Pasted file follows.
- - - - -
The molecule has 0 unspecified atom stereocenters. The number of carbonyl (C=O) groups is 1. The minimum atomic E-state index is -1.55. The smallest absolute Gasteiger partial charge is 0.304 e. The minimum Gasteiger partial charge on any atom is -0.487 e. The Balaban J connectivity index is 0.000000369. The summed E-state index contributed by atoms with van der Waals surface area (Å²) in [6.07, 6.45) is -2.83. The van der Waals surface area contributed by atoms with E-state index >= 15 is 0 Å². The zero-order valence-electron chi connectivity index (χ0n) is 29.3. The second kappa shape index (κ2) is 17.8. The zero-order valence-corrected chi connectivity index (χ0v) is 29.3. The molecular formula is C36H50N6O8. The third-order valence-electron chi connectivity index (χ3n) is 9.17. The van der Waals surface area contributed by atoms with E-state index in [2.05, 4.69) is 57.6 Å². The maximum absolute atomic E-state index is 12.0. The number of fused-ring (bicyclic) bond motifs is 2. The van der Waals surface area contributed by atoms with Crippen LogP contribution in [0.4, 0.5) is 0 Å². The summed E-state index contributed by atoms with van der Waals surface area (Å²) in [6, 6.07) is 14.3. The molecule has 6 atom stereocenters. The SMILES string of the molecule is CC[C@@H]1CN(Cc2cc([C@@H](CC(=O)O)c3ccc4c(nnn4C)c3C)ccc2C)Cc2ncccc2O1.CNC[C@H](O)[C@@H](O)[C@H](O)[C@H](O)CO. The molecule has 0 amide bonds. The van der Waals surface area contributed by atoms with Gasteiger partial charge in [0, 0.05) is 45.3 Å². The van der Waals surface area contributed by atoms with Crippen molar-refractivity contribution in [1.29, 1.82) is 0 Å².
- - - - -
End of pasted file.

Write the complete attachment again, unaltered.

The molecule has 0 unspecified atom stereocenters. The number of carbonyl (C=O) groups is 1. The minimum atomic E-state index is -1.55. The smallest absolute Gasteiger partial charge is 0.304 e. The minimum Gasteiger partial charge on any atom is -0.487 e. The Balaban J connectivity index is 0.000000369. The summed E-state index contributed by atoms with van der Waals surface area (Å²) in [6.07, 6.45) is -2.83. The van der Waals surface area contributed by atoms with E-state index >= 15 is 0 Å². The zero-order valence-electron chi connectivity index (χ0n) is 29.3. The second kappa shape index (κ2) is 17.8. The zero-order valence-corrected chi connectivity index (χ0v) is 29.3. The molecular formula is C36H50N6O8. The third-order valence-electron chi connectivity index (χ3n) is 9.17. The van der Waals surface area contributed by atoms with E-state index in [2.05, 4.69) is 57.6 Å². The maximum absolute atomic E-state index is 12.0. The number of fused-ring (bicyclic) bond motifs is 2. The van der Waals surface area contributed by atoms with Crippen LogP contribution in [0.4, 0.5) is 0 Å². The summed E-state index contributed by atoms with van der Waals surface area (Å²) in [6, 6.07) is 14.3. The molecule has 6 atom stereocenters. The SMILES string of the molecule is CC[C@@H]1CN(Cc2cc([C@@H](CC(=O)O)c3ccc4c(nnn4C)c3C)ccc2C)Cc2ncccc2O1.CNC[C@H](O)[C@@H](O)[C@H](O)[C@H](O)CO. The molecule has 0 amide bonds. The van der Waals surface area contributed by atoms with Gasteiger partial charge in [0, 0.05) is 45.3 Å². The van der Waals surface area contributed by atoms with Crippen molar-refractivity contribution in [1.29, 1.82) is 0 Å².